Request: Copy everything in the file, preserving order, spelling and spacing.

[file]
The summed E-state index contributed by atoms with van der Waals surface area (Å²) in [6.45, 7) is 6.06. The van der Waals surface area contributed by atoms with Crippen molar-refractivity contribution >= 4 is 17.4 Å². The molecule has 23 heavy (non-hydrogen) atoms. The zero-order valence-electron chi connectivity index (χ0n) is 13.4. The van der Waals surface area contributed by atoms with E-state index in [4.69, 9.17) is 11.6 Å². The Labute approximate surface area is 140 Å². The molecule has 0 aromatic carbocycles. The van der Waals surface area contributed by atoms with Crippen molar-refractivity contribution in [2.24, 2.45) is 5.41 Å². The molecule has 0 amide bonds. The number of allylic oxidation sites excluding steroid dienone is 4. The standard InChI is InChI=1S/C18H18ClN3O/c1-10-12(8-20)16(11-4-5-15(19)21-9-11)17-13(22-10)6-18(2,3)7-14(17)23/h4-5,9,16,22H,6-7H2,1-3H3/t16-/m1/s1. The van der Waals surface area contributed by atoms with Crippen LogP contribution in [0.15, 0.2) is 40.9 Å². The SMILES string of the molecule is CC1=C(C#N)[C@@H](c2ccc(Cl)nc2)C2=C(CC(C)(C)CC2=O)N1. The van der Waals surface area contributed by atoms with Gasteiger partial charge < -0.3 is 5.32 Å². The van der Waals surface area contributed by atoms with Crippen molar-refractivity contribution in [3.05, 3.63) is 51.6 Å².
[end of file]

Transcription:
The summed E-state index contributed by atoms with van der Waals surface area (Å²) in [6.45, 7) is 6.06. The van der Waals surface area contributed by atoms with Crippen molar-refractivity contribution >= 4 is 17.4 Å². The molecule has 23 heavy (non-hydrogen) atoms. The zero-order valence-electron chi connectivity index (χ0n) is 13.4. The van der Waals surface area contributed by atoms with E-state index in [4.69, 9.17) is 11.6 Å². The Labute approximate surface area is 140 Å². The molecule has 0 aromatic carbocycles. The van der Waals surface area contributed by atoms with Crippen molar-refractivity contribution in [2.24, 2.45) is 5.41 Å². The molecule has 0 amide bonds. The number of allylic oxidation sites excluding steroid dienone is 4. The standard InChI is InChI=1S/C18H18ClN3O/c1-10-12(8-20)16(11-4-5-15(19)21-9-11)17-13(22-10)6-18(2,3)7-14(17)23/h4-5,9,16,22H,6-7H2,1-3H3/t16-/m1/s1. The van der Waals surface area contributed by atoms with Crippen LogP contribution in [0.15, 0.2) is 40.9 Å². The SMILES string of the molecule is CC1=C(C#N)[C@@H](c2ccc(Cl)nc2)C2=C(CC(C)(C)CC2=O)N1. The van der Waals surface area contributed by atoms with Gasteiger partial charge < -0.3 is 5.32 Å². The van der Waals surface area contributed by atoms with Crippen molar-refractivity contribution in [3.05, 3.63) is 51.6 Å².